Why Adobe Is Not Suffering From Flash Meltdown

| About: Adobe Systems (ADBE)


Adobe is suffering from bad publicity over malware getting into its Flash player.

Adobe's future is not tied to Flash but the Creative Cloud.

Adobe can afford to let Flash go away. Look for weakness, then buy.

All the technology news this morning is about problems with Adobe (NASDAQ:ADBE) Flash.

The cross-platform plug-in that plays animations, videos and sound in a format called .swf was important in the early years of the Web. It enabled browsers to handle complex files at a time when download speeds were measured in kilobits per second.

Today, with download speeds measured in megabits, the speed improvements are not as important. Flash has instead become a liability, a vector for malware, even ransomware. Many of the largest sites on the Web, including Facebook (NASDAQ:FB), have already stopped supporting it.

The fact that Adobe has now provided an update for the latest Flash emergency is not going to save the technology. Browser companies, including Microsoft (NASDAQ:MSFT) and Google (NASDAQ:GOOG) (NASDAQ:GOOGL), are reducing their support of it.

The question you, as a shareholder, are probably asking is, if this technology is so important, why is Adobe's stock on the rise? Over the last month, it has gained 11% and in early morning trade Friday, it was up another 50 cents.

The fact is that Web technologies like Flash are no longer what Adobe is about. Adobe is now about its Creative Cloud, which puts all its popular graphics tools under a single license, and delivers them as a service. For Adobe, this means regular subscription income rather than a reliance on product sales and expensive updates.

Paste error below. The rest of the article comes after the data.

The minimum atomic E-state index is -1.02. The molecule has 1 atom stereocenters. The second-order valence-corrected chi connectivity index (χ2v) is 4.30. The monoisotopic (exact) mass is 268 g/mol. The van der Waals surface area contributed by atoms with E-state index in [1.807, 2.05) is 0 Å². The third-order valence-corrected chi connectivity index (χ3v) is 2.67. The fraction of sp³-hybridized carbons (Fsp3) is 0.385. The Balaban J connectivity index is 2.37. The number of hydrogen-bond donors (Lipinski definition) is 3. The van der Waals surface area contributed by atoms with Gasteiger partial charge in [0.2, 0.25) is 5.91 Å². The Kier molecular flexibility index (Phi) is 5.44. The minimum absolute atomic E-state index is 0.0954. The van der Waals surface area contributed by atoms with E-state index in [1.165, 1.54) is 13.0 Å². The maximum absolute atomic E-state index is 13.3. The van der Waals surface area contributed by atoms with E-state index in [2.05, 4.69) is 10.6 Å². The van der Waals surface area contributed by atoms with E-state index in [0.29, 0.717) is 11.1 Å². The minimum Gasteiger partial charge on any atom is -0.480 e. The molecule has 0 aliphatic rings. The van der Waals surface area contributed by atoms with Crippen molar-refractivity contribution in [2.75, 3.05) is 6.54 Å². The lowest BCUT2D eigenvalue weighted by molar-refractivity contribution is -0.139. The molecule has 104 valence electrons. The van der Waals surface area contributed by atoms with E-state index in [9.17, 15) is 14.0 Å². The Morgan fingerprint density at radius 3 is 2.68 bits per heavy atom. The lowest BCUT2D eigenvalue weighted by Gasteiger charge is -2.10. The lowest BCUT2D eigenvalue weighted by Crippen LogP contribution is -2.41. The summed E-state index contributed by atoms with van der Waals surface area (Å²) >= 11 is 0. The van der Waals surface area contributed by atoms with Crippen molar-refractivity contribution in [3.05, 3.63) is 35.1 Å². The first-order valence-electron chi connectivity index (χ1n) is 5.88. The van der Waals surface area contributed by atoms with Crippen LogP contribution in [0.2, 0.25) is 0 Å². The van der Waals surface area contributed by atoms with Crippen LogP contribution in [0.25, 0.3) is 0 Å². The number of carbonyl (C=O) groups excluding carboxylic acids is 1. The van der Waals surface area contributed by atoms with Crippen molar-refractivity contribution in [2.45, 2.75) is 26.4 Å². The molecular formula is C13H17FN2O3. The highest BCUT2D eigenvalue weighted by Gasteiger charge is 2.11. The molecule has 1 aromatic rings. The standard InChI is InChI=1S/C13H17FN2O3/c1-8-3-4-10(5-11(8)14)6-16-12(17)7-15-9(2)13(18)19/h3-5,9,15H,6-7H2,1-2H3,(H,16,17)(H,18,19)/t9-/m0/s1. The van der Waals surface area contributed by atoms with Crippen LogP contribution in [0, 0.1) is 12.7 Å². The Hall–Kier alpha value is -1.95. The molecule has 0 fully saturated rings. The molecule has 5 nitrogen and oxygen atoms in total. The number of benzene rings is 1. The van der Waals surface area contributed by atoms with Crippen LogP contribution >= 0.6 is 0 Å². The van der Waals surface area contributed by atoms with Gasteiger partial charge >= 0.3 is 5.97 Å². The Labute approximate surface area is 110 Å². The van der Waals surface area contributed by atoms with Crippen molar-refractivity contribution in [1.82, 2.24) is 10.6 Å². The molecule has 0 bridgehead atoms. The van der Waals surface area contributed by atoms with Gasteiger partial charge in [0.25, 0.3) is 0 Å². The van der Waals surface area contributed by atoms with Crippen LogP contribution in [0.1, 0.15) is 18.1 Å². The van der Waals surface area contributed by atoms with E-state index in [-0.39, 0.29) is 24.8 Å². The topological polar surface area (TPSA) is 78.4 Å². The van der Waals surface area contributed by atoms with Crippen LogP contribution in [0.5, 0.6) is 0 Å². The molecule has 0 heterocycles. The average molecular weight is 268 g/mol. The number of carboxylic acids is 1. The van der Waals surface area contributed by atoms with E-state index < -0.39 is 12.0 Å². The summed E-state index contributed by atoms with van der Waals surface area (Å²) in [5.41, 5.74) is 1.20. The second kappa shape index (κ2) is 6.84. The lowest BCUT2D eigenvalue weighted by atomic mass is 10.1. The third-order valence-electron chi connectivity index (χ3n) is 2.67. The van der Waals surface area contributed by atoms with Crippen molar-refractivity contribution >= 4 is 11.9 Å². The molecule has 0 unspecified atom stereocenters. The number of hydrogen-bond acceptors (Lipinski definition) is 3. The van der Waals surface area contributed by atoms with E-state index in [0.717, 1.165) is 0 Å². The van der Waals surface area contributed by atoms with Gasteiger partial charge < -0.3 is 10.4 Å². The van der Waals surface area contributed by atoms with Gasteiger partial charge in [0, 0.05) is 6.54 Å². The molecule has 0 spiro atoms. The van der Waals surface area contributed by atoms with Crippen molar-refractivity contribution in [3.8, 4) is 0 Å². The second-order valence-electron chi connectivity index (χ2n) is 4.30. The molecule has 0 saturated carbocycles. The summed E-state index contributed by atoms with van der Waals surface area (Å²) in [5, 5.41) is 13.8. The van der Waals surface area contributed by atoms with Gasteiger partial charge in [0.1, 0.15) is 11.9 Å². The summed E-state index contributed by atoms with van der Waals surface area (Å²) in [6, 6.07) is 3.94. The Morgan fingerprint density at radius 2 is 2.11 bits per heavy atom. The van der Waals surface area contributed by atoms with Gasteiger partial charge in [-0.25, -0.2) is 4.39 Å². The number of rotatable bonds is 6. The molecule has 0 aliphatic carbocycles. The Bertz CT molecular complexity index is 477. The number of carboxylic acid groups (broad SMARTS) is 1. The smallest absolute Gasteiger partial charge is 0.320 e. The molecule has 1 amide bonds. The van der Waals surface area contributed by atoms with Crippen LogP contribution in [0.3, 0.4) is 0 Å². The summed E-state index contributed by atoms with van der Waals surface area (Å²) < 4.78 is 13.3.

Creative Cloud has been a huge hit, not only allowing Adobe to grow its top line 30% year over year, but dramatically increase margins at the same time. For the quarter ending March 4, for instance, Adobe reported net income of $254 million, 50 cents per share, on revenue of $1.383 billion. This compared with net income of $85 million, 17 cents per share, on revenue of $1.1 billion a year earlier.

The heavy lifting to get the Creative Cloud running is now done, and so is much of the heavy marketing expense. Now, when Adobe wants to update its software, it does so once, and that update is instantly available to all its customers. "Cloudonomics" like this are a powerful profit driver, once a company gets on the right side of it, and Adobe is now clearly on the right side of it.

The bottom line is Adobe does not need Flash to remain relevant or profitable. Adobe can address its problems with Flash at its leisure, knowing that it is mainly taking a public relations hit from it, not a financial one. Expect that Flash will be deprecated, essentially going away in favor of HTML 5, but don't worry about that.

The bad news is other investors also know this one weird trick, to look for weakness in Adobe stock and pounce. You'll need a wider market fall to get your next shot at buying Adobe, but when it comes, pounce.

Disclosure: I am/we are long GOOGL, MSFT.

I wrote this article myself, and it expresses my own opinions. I am not receiving compensation for it (other than from Seeking Alpha). I have no business relationship with any company whose stock is mentioned in this article.